In other words, the deeper reason for this custom, unknown to most of its practitioners, is more theurgical and spiritually mechanical. It concerns the Lurianic concept of Tikkun or remedying the damaged or incomplete aspects of the Godhead by joining the Shechina to Zeir (Anpin).

R. Natan Nata Shapira thus give two reasons for the custom to wave before reciting the Amidah, one simple and the other ‘deep’ and Kabbalistic. Remember, R. Shapira was the Ashkenazi rabbi of Jerusalem and he was explaining a custom of Jews from Muslim lands, so he probably would not have practised this custom himself.


The second to reference this custom is R. Yitzchak Nunes Vias who came from a family of Marranos and was based in Leghorn, Italy. He is known for his work Siach Yitzchak (Leghorn, 1766) with explanations on the Talmudic tractates of Shevu'ot, Yoma, and Chagigah (hence the acrostic Siyach).

His volume on Chagigah[5] also contained an extra section dealing with prayer. It was in this section that R. Yitzchak Nunes Vias mentions the custom to wave before the Amidah.[6]

R. Nunes also refers to the custom of “the Jews who live in the land of Ishmael” and basically repeats the explanation of R. Natan Nata Shapira from Me’orot Natan mentioned earlier and actually refers us to that source.


Just over a decade later the custom is mentioned for the third time; first in the 1782 printed edition of Pri Eitz Chaim in Koretz, and also later under the same title, but published in Dubrowna in 1804. 

[For more details see BACKGROUND in footnote[7].]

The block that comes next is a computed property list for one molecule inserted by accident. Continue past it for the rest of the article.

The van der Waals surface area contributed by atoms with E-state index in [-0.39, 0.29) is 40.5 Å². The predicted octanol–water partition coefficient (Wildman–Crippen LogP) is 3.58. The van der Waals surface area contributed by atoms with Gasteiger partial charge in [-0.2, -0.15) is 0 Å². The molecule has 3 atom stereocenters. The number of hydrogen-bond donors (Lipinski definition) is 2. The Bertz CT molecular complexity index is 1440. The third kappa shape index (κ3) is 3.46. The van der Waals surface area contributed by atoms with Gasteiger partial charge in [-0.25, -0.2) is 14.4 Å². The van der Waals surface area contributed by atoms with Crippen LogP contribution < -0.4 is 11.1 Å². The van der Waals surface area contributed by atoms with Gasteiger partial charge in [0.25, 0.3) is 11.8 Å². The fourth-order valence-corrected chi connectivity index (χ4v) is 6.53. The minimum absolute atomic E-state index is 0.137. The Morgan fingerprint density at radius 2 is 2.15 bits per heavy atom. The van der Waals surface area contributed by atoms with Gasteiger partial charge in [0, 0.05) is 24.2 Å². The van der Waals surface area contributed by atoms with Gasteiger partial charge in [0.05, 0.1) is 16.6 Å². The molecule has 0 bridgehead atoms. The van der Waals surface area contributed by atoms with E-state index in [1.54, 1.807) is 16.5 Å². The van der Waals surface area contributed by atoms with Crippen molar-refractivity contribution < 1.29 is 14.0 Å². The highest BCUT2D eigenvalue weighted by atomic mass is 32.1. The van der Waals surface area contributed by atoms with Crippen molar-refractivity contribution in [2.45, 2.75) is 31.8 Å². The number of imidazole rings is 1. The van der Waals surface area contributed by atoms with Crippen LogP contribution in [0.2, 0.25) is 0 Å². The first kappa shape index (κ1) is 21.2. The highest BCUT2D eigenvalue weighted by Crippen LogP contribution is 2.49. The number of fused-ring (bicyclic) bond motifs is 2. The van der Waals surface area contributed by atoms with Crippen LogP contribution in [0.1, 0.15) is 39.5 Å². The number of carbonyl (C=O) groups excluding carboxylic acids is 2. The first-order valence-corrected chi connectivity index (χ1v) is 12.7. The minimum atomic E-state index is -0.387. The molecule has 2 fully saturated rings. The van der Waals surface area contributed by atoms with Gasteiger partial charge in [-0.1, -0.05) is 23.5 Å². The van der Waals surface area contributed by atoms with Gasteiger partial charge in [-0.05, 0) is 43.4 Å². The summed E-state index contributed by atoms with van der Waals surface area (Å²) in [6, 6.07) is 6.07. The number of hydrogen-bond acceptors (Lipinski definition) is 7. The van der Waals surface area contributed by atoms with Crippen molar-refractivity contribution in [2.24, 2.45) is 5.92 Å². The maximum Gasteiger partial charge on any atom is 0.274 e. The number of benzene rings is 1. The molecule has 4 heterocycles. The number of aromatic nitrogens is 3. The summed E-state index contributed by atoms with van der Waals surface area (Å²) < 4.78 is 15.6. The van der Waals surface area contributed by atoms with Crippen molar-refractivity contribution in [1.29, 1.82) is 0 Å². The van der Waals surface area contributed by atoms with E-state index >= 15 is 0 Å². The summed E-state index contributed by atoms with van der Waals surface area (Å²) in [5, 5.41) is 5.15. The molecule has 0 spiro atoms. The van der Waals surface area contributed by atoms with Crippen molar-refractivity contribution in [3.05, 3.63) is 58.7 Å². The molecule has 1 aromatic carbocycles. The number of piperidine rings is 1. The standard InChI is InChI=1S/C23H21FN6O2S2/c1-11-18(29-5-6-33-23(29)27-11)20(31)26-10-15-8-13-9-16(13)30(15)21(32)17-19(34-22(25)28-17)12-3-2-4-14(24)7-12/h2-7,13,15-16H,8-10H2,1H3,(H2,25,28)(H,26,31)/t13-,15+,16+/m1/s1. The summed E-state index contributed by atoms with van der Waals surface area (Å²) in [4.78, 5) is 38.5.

The fourth source for the custom to wave before the Amidah is found in the Kaf haChaim by R. Chaim Palache of Izmir, Turkey. The first edition was published in Salonica in 1859.

R. Palache writes:

Regarding the practice that before standing to pray we[?] make a movement with the hands, this [person] to that [person] and this [person] to that [person].[8]

His reference to “we” indicates that he probably practised this custom himself, making him the first of all the others who had previously mentioned the custom, to actually practice it.

R. Palache refers to the Siach Yitzchak by R. Yitzchak Nunes Vias, which as you will recall, simply cites R. Natan Nata Shapira. But then R. Palache adds something original and somewhat technical. Just before the morning Amidah, there is a reference to the crossing of the Red Sea which was merited because of the unity of the people. So too we must unite before the Amidah in order to accept the yoke of Divinity:

For it is because we say [just before ‘amidah in the morning prayer]: “Together [those who crossed the Reed Sea] all praised and crowned [God]” and a person must show himself in each and every detail as if he went out from Egypt and from the Splitting of the Reed Sea, and our intent is that we too are now – all of us together – coming to accept the yoke of His sovereignty…

And therefore we make a movement with the hands and call one to another, as if to say that we are all coming with one heart to pray before God and to accept His Divinity, may He be blessed.